NEW OR­LEANS CEL­E­BRATES 300

Through it all, it lets the good times roll

The Arizona Republic - - Usa Today - Rick Jervis

NEW OR­LEANS – Ever since Cana­dian-born French ex­plorer Jean-Bap­tiste Le Moyne de Bienville chose the swampy, flood-prone bend in the lower Mis­sis­sippi River as the spot for a new French colony in 1718, New Or­leans has been a roller coaster of his­tor­i­cal events.

Nou­velle-Or­léans, as it was orig­i­nally known, was ruled by three coun­tries in less than a cen­tury — France, Spain and America — and swelled with Caribbean, Euro­pean and African im­mi­grants. It en­dured out­breaks of yel­low fever, slave up­ris­ings, river floods and one de­bil­i­tat­ing hur­ri­cane af­ter an­other. The most re­cent big one, Hur­ri­cane Ka­t­rina in 2005, sub­merged 80% of the city, led to about 1,400 deaths and threat­ened the city’s very ex­is­tence.

This year, New Or­leans, birth­place of jazz and jam­bal­aya, cel­e­brates its sur­vival from three cen­turies of tu­mult with a 300th birth­day

party filled with ex­hi­bi­tions, panel dis­cus­sions, street pa­rades and par­ties. Through­out the city, large “300” signs have been set up in plazas and parks, each big enough for vis­i­tors to snap pic­tures be­side.

Sean Cum­mings, a hote­lier and en­tre­pre­neur, said the tri­cen­ten­nial is as much a trib­ute to the city’s re­silience as it is to its ex­is­tence.

“For me, it’s a (sign) that some­thing here works,” he said. “It’s lasted for 300 years, and New Or­leans has man­aged to be not only part of the phys­i­cal land­scape as an Amer­i­can city but in many ways part of the po­etic land­scape.”

The city that to­day is New Or­leans al­most wasn’t. Bri­tish ex­plor­ers nearly claimed the area for them­selves, and even the 18th-cen­tury aris­to­crats in Paris orig­i­nally wanted their French out­post in Biloxi or far­ther up­river near mod­ern-day Ba­ton Rouge.

Only Bienville’s machi­na­tions brought New Or­leans to its present spot. Af­ter surviving disease, star­va­tion and storms, New Or­leans in the 19th cen­tury be­came a thriv­ing cen­ter of com­merce, reap­ing prof­its from cot­ton, bank­ing, slaves, and any­thing that floated up or down the Mis­sis­sippi, said Lawrence Pow­ell, a Tu­lane Univer­sity his­to­rian and au­thor of The Ac­ci­den­tal City: Im­pro­vis­ing New Or­leans.

By 1840, New Or­leans was the third­largest bank­ing cen­ter in the U.S., be­hind only New York and Bal­ti­more, he said. “There was a time when this town was prac­ti­cally the cen­ter of the uni­verse,” Pow­ell said.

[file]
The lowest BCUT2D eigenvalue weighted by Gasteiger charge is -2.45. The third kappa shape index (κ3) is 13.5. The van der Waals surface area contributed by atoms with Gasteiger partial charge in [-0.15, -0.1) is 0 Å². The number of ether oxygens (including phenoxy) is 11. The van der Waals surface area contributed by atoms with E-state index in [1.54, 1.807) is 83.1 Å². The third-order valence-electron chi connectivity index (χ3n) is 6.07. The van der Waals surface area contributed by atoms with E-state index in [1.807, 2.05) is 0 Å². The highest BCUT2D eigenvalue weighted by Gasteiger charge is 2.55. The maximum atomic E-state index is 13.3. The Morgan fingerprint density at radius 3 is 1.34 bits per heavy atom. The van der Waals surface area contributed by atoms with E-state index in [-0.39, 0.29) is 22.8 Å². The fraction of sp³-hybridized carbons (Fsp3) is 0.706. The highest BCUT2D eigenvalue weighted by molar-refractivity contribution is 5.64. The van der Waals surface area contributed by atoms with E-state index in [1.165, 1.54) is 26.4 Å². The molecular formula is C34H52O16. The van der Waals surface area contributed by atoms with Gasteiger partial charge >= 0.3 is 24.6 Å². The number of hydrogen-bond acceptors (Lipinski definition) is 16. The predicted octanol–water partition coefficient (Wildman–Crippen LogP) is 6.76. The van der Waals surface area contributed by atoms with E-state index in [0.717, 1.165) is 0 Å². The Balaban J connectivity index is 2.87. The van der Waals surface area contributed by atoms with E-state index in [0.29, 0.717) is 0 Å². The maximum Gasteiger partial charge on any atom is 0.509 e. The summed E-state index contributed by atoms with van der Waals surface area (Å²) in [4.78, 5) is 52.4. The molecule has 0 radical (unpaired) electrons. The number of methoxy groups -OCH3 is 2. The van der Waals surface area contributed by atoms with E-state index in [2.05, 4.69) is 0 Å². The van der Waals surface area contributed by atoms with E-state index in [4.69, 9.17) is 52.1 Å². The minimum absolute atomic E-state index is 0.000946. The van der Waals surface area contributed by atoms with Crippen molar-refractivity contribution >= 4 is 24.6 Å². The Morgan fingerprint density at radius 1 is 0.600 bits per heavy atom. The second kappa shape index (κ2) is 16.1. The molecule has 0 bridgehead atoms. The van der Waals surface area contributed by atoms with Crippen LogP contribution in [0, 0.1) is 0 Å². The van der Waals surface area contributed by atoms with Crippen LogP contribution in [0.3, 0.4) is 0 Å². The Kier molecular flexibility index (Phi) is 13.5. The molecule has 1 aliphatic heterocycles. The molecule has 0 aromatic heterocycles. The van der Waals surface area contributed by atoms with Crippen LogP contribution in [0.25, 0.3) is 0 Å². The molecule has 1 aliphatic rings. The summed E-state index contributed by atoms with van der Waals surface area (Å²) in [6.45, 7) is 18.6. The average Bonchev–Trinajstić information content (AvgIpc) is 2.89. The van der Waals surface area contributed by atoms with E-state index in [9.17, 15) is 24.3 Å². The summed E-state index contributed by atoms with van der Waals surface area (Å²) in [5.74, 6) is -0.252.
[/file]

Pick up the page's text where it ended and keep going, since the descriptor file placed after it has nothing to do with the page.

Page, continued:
New Or­leans, like the rest of the na­tion, was gripped by World War I dur­ing the city’s 200th an­niver­sary in 1918 and didn’t roll out much of a cel­e­bra­tion. This year, ex­pect the city to throw a true party, he said. “Three hun­dred years is a pretty good run,” Pow­ell said.

There will be street per­for­mances at Congo Square, where slaves would meet and dance to beat­ing drums; dis­plays of 18th-cen­tury ar­ti­facts and doc­u­ments ex­plain­ing the city’s found­ing; and a tri­cen­ten­nial fire­works show.

More than any­thing, the city will be cel­e­brat­ing the var­i­ous groups and cul­tures that have de­scended onto New Or­leans over the years and forged its unique­ness, said Steven Bin­gler, a New Or­leans ar­chi­tect and ur­ban plan­ner.

Each new wave of im­mi­grants to the city brought with them their food, music and ar­chi­tec­ture. Span­ish set­tlers in the late 18th and early 19th cen­turies used lo­cal in­gre­di­ents to morph their beloved

paella into jam­bal­aya.

They filled the French Quar­ter, the city’s old­est neigh­bor­hood, with homes dec­o­rated with or­nate wrought-iron bal­conies and court­yards, more akin to homes in Ha­vana and Sevilla than any­thing found in the U.S., Bin­gler said. “Al­most ev­ery art form in New Or­leans is con­nected to an ear­lier era,” he said.

Into the 20th and 21st cen­turies, New Or­leans strug­gled through waves of eco­nomic de­pres­sion, blis­ter­ing storms and a steady brain drain of its ed­u­cated class. Hur­ri­cane Ka­t­rina in­fused bil­lions of dol­lars into the econ­omy and led to sig­nif­i­cant flood pro­tec­tion and pub­lic school im­prove­ments.

Still, the econ­omy ap­pears stalled, job growth is slow­ing, and the poverty rate still lingers around 24% — nearly dou­ble the U.S. av­er­age, ac­cord­ing to the Brook­ings In­sti­tu­tion. Mur­ders and vi­o­lent crime also re­main chal­lenges.

None of that seemed to mat­ter to Benny Jones Sr., leader of the Treme Brass Band, on a re­cent Tues­day night as he read­ied his mu­si­cians for a gig at d.b.a.’s on French­men Street. Jones, 74, has been play­ing tra­di­tional New Or­leans music in his Sixth Ward neigh­bor­hood since be­fore he was a teenager.

Jones said he never thought he’d live to see the city’s 300th birth­day. But now that it’s here, he plans to praise it right.

“It’s go­ing to be a party,” he said. “And it’s go­ing to be big.”

DAN AN­DER­SON/EPA-EFE

Mardi Gras 2018, with its blaze of color and cus­tom, kicks off a tri­cen­ten­nial jam­bal­aya of ex­hi­bi­tions, pa­rades and par­ties.

TOP BY ED­MUND D. FOUN­TAIN FOR USA TO­DAY; ABOVE BY EVAN EILE/USA TO­DAY

Mu­si­cians en­ter­tain on French­men Street, above; res­i­dents es­cape ris­ing wa­ters af­ter Hur­ri­cane Ka­t­rina struck in Au­gust 2005.

ED­MUND D. FOUN­TAIN FOR USA TO­DAY

Vis­i­tors gather in Wash­ing­ton Ar­tillery Park to take pic­tures of New Or­leans’ 300th birth­day logo.

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